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Tozzi''s Tavern Inc. v. Common Council

Decided: January 27, 1961.


Price, Gaulkin and Sullivan. The opinion of the court was delivered by Gaulkin, J.A.D.


Appellants (hereafter collectively called Tozzi) appeal from a decision of the Division of Alcoholic Beverage Control (ABC) which upheld the action of the Common Council of Plainfield granting the application of Madison Liquors, Inc. to transfer its package store liquor license to a new location.

The essential factual basis for the appeal is that on December 7, 1959 an identical application by Madison was objected to by Tozzi and was denied after a hearing, by an 8 to 2 vote of the 11-member council, one member abstaining. On January 1, 1960 there was inducted "the new Common Council of Plainfield," consisting of five newly elected members and six members of the previous council. On January 18, 1960 the new council granted the second application, by a vote of 6 to 4, the same one member abstaining. Among those voting to grant was Councilman Shallow, who

had voted to deny the first application. At the time he voted "aye," Mr. Shallow said:

"Since the time I voted against this transfer, I have done considerable research with the limited time at my disposal. I think my time was limited. I have here -- and this is for publication information; this is nothing I have been able to pick up on my own -- reversals on the part of the Alcoholic Beverage Commission in cases similar to the one that we have; and for reasons given which were reasonable, it appeared to me that my position was rather untenable before.

In addition to that, and this can be public information if required, I have received within 10 per cent as many letters as I get on Board of Education matters. I have received telephone calls, as Mr. Starr has, until it was impossible to come home. One was from quarter past 11:00 until quarter to 12:00, a very persuasive argument on the part of a man who has interests. I have received telephone calls from lawyers in town who want to persuade me on this matter but did not come down here to the public hearing. If they had, their positions and the pressures they were putting on me might have persuaded me. Those who are here know who they are.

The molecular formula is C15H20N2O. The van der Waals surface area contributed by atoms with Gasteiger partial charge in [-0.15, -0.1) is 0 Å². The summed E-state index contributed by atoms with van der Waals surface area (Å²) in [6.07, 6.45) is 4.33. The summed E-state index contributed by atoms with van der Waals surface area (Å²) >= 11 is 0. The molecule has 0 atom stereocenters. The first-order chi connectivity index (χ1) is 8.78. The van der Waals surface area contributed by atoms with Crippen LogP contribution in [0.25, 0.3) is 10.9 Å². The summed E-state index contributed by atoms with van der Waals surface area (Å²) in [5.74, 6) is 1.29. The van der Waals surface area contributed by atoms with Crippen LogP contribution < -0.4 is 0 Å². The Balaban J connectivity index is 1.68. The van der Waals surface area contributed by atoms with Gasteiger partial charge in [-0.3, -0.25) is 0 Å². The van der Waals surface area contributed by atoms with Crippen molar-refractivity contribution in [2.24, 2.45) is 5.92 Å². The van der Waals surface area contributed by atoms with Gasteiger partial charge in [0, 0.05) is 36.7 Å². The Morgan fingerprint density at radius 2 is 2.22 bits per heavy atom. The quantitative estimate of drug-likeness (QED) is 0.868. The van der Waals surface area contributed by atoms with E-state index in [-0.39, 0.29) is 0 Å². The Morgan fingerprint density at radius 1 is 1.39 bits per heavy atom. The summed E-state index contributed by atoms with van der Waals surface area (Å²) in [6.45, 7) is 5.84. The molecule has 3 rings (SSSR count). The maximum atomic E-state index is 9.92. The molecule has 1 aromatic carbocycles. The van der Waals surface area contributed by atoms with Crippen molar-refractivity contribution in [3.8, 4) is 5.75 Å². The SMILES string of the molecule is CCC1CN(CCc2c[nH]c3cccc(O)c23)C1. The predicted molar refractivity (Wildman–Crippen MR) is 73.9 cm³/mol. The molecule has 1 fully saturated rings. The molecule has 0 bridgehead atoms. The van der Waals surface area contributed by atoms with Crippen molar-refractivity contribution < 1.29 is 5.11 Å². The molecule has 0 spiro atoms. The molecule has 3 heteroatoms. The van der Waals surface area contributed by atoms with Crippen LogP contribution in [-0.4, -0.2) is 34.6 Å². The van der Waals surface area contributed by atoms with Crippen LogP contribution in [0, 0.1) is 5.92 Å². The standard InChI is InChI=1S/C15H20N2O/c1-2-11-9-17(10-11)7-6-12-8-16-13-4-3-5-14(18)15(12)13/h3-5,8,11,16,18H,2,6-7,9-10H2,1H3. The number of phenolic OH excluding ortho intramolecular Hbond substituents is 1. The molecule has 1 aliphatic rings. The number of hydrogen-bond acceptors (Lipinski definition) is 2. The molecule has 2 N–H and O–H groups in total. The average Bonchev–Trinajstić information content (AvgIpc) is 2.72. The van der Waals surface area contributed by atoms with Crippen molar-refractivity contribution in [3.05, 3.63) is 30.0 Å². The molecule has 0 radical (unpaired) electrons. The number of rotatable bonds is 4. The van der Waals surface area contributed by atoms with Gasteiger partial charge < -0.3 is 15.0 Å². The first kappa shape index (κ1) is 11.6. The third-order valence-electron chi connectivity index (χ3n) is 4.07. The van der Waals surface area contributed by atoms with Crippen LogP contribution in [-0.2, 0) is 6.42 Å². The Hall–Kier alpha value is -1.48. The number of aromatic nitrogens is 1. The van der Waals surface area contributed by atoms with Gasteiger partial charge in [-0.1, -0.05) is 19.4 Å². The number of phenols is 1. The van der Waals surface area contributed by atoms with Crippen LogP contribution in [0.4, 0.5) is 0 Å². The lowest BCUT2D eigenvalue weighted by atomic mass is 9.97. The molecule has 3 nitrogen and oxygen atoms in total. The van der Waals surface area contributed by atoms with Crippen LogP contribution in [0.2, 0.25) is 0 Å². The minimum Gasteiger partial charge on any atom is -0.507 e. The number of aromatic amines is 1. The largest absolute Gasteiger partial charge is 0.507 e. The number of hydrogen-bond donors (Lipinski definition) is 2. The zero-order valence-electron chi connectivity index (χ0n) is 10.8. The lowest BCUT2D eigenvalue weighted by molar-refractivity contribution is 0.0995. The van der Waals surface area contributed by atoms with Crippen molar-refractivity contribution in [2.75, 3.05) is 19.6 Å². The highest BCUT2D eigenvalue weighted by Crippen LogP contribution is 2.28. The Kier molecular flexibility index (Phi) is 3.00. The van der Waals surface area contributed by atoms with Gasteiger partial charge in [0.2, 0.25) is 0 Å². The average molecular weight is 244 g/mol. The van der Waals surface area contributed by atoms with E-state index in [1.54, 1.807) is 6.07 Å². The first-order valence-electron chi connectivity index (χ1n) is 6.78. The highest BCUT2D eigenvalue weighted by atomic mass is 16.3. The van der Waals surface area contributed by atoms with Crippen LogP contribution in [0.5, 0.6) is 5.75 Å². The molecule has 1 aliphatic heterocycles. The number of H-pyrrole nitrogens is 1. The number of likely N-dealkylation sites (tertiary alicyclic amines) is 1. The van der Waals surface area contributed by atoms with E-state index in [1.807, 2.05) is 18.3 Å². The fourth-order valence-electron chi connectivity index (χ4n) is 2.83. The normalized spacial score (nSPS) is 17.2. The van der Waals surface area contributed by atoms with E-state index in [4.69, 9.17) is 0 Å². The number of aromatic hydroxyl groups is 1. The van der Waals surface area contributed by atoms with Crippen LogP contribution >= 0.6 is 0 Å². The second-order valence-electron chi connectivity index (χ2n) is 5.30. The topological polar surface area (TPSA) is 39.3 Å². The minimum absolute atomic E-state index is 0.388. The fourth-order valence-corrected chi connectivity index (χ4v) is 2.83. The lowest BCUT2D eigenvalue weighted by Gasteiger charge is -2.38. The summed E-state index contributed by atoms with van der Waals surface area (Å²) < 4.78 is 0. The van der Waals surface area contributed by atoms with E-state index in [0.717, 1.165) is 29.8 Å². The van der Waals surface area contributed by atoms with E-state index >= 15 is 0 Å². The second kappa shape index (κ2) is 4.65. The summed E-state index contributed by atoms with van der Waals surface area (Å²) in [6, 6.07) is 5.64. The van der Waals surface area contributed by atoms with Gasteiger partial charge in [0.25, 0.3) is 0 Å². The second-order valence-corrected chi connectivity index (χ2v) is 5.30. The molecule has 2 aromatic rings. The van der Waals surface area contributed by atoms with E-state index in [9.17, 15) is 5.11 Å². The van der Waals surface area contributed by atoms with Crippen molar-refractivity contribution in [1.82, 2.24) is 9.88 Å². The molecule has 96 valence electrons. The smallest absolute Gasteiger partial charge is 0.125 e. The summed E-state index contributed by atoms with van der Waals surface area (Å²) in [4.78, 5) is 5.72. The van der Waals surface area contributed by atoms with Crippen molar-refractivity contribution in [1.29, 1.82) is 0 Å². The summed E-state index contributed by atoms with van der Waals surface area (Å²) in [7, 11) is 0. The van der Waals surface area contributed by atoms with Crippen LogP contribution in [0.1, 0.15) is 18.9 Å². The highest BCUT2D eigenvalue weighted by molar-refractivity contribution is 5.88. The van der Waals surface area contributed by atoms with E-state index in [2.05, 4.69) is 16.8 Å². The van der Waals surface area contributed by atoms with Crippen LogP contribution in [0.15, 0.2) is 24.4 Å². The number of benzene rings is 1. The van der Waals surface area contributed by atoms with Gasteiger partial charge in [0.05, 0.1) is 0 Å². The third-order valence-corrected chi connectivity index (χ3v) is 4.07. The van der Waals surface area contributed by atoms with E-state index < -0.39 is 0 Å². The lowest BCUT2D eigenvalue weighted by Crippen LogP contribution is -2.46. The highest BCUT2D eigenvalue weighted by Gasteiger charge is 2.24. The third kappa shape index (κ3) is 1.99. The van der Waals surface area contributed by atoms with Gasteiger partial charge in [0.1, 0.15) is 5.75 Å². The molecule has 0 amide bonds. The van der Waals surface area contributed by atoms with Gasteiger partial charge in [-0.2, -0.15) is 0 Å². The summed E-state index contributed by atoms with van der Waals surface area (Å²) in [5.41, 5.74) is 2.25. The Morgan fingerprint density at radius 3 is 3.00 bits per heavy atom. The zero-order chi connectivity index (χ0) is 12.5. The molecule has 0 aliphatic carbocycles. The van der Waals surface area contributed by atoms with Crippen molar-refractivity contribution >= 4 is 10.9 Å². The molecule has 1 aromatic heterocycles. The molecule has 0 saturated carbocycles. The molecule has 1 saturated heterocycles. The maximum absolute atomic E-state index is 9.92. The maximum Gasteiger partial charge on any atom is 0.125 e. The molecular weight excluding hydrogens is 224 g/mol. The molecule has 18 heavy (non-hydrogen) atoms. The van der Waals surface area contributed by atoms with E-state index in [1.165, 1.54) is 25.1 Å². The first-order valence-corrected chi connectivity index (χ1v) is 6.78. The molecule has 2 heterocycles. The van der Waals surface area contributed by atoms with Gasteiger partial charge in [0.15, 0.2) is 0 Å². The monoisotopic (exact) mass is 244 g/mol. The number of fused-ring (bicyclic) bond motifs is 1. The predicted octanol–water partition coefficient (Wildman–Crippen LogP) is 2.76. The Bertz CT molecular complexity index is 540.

I think I have given it about as much thought as anything so far that I have deliberated on in the Council, and I feel also that there were new evidences offered tonight that were not offered prior to this time. That is the qualification of my vote. Thank you."

Tozzi admits that the denial of the transfer in December did not, standing alone, bar its approval in January. Lubliner v. Board of Alcoholic Beverage Control for City of Paterson , 59 N.J. Super. 419 (App. Div. 1960), affirmed 33 N.J. 428 (1960). The arguments advanced by Tozzi, before the ABC and before us, for the reversal of the transfer may be summarized as follows -- the law is, or should be, that there is no "right in a public official to change a prior vote * * * without good cause for such change being shown"; that Shallow failed to show good cause; and even if the burden is not upon the public official to show good cause for a change of vote, the reasons given by Shallow for his change of vote showed that he had been influenced to do so by "improper * * * outside pressure" which "infected" not only his vote but that of the entire council.

The statute entrusts the licensing authority to the discretion of the common council, an elective body. As we have seen, the "new" council was at liberty to vote differently from the previous one, and the Legislature has not required the members of the governing body to state their reasons for their votes. Borough of Fanwood v. Rocco , 59 N.J. Super. 306, 320 (App. Div. 1960), affirmed 33 N.J. 404 (1960); Lubliner, supra , 59 N.J. Super. , at pp. 429-430. We know of no authority to support the proposition that a member of the governing body who changes his vote must show good cause for doing so.

The burden of proving bad faith, improper motives, illegal interest or other facts which affect the validity of a councilman's vote, is upon the challenger. The mere fact that he conversed with people whose identity, interest and message are not disclosed does not spell out "improper influence," as it would in the case of a judge. Cf. Fanwood v. Rocco, supra , 33 N.J. , at pp. 409-410.

The major part of the testimony presented by Tozzi in support of its appeal before the ABC was directed to the issue that Shallow's vote was tainted, and, through it, the entire council's. The ...

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